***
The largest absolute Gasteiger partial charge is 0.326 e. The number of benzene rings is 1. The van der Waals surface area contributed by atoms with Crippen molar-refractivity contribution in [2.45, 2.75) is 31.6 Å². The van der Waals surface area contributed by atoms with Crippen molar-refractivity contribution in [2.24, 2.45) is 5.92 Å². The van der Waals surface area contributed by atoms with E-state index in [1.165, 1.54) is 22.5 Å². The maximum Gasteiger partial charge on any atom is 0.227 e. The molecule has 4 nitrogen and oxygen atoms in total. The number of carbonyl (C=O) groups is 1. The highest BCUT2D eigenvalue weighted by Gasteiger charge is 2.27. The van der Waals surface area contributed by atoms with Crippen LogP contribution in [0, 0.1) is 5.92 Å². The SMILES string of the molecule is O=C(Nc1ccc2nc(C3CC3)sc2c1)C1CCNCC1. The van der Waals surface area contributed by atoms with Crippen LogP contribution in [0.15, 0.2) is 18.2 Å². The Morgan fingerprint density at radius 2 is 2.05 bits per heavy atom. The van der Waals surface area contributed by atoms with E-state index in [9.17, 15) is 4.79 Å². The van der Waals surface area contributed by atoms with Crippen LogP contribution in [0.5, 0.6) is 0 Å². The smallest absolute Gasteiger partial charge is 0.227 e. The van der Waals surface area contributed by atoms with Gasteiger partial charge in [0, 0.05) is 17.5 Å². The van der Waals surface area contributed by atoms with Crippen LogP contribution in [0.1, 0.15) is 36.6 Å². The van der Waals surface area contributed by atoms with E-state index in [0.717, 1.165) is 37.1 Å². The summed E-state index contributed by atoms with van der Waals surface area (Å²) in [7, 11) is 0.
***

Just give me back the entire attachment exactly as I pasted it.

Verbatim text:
The largest absolute Gasteiger partial charge is 0.326 e. The number of benzene rings is 1. The van der Waals surface area contributed by atoms with Crippen molar-refractivity contribution in [2.45, 2.75) is 31.6 Å². The van der Waals surface area contributed by atoms with Crippen molar-refractivity contribution in [2.24, 2.45) is 5.92 Å². The van der Waals surface area contributed by atoms with E-state index in [1.165, 1.54) is 22.5 Å². The maximum Gasteiger partial charge on any atom is 0.227 e. The molecule has 4 nitrogen and oxygen atoms in total. The number of carbonyl (C=O) groups is 1. The highest BCUT2D eigenvalue weighted by Gasteiger charge is 2.27. The van der Waals surface area contributed by atoms with Crippen LogP contribution in [0, 0.1) is 5.92 Å². The SMILES string of the molecule is O=C(Nc1ccc2nc(C3CC3)sc2c1)C1CCNCC1. The van der Waals surface area contributed by atoms with Crippen LogP contribution in [0.15, 0.2) is 18.2 Å². The Morgan fingerprint density at radius 2 is 2.05 bits per heavy atom. The van der Waals surface area contributed by atoms with E-state index in [9.17, 15) is 4.79 Å². The van der Waals surface area contributed by atoms with Crippen LogP contribution in [0.5, 0.6) is 0 Å². The smallest absolute Gasteiger partial charge is 0.227 e. The van der Waals surface area contributed by atoms with Gasteiger partial charge in [0, 0.05) is 17.5 Å². The van der Waals surface area contributed by atoms with Crippen LogP contribution in [0.1, 0.15) is 36.6 Å². The van der Waals surface area contributed by atoms with E-state index in [0.717, 1.165) is 37.1 Å². The summed E-state index contributed by atoms with van der Waals surface area (Å²) in [7, 11) is 0.